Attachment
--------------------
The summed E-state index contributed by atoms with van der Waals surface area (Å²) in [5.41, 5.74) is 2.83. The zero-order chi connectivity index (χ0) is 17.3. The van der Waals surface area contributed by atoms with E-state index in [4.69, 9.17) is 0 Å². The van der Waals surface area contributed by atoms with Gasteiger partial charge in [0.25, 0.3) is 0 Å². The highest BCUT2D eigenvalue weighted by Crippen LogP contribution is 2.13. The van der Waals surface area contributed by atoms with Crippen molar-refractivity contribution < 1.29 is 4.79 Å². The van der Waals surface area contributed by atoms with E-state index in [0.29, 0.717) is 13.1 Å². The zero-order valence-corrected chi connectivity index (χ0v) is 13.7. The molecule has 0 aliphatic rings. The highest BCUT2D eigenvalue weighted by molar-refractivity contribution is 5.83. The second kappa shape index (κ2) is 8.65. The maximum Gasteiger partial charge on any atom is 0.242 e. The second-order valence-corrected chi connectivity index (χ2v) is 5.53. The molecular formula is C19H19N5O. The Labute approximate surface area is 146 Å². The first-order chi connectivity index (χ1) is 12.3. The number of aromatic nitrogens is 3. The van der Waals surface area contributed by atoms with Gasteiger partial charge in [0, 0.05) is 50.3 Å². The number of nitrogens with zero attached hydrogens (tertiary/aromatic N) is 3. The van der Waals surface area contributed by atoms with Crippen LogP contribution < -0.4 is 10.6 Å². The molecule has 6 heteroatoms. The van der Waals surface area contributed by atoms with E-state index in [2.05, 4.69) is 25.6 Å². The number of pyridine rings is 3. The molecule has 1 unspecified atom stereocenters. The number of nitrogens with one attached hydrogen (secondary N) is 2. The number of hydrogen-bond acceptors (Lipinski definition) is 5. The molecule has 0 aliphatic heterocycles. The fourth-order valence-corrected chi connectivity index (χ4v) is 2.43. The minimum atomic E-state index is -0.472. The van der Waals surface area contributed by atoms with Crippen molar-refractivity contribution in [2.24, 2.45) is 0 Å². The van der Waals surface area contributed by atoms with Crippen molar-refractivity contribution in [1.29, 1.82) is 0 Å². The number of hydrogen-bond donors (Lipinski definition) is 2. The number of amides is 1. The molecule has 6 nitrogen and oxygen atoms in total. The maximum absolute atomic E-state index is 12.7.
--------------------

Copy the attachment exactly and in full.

The summed E-state index contributed by atoms with van der Waals surface area (Å²) in [5.41, 5.74) is 2.83. The zero-order chi connectivity index (χ0) is 17.3. The van der Waals surface area contributed by atoms with E-state index in [4.69, 9.17) is 0 Å². The van der Waals surface area contributed by atoms with Gasteiger partial charge in [0.25, 0.3) is 0 Å². The highest BCUT2D eigenvalue weighted by Crippen LogP contribution is 2.13. The van der Waals surface area contributed by atoms with Crippen molar-refractivity contribution < 1.29 is 4.79 Å². The van der Waals surface area contributed by atoms with E-state index in [0.29, 0.717) is 13.1 Å². The zero-order valence-corrected chi connectivity index (χ0v) is 13.7. The molecule has 0 aliphatic rings. The highest BCUT2D eigenvalue weighted by molar-refractivity contribution is 5.83. The second kappa shape index (κ2) is 8.65. The maximum Gasteiger partial charge on any atom is 0.242 e. The second-order valence-corrected chi connectivity index (χ2v) is 5.53. The molecular formula is C19H19N5O. The Labute approximate surface area is 146 Å². The first-order chi connectivity index (χ1) is 12.3. The number of aromatic nitrogens is 3. The van der Waals surface area contributed by atoms with Gasteiger partial charge in [0, 0.05) is 50.3 Å². The number of nitrogens with zero attached hydrogens (tertiary/aromatic N) is 3. The van der Waals surface area contributed by atoms with Crippen LogP contribution < -0.4 is 10.6 Å². The molecule has 6 heteroatoms. The van der Waals surface area contributed by atoms with E-state index in [2.05, 4.69) is 25.6 Å². The number of pyridine rings is 3. The molecule has 1 unspecified atom stereocenters. The number of nitrogens with one attached hydrogen (secondary N) is 2. The number of hydrogen-bond acceptors (Lipinski definition) is 5. The molecule has 0 aliphatic heterocycles. The fourth-order valence-corrected chi connectivity index (χ4v) is 2.43. The minimum atomic E-state index is -0.472. The van der Waals surface area contributed by atoms with Crippen molar-refractivity contribution in [2.24, 2.45) is 0 Å². The van der Waals surface area contributed by atoms with Crippen molar-refractivity contribution in [1.29, 1.82) is 0 Å². The number of hydrogen-bond donors (Lipinski definition) is 2. The number of amides is 1. The molecule has 6 nitrogen and oxygen atoms in total. The maximum absolute atomic E-state index is 12.7.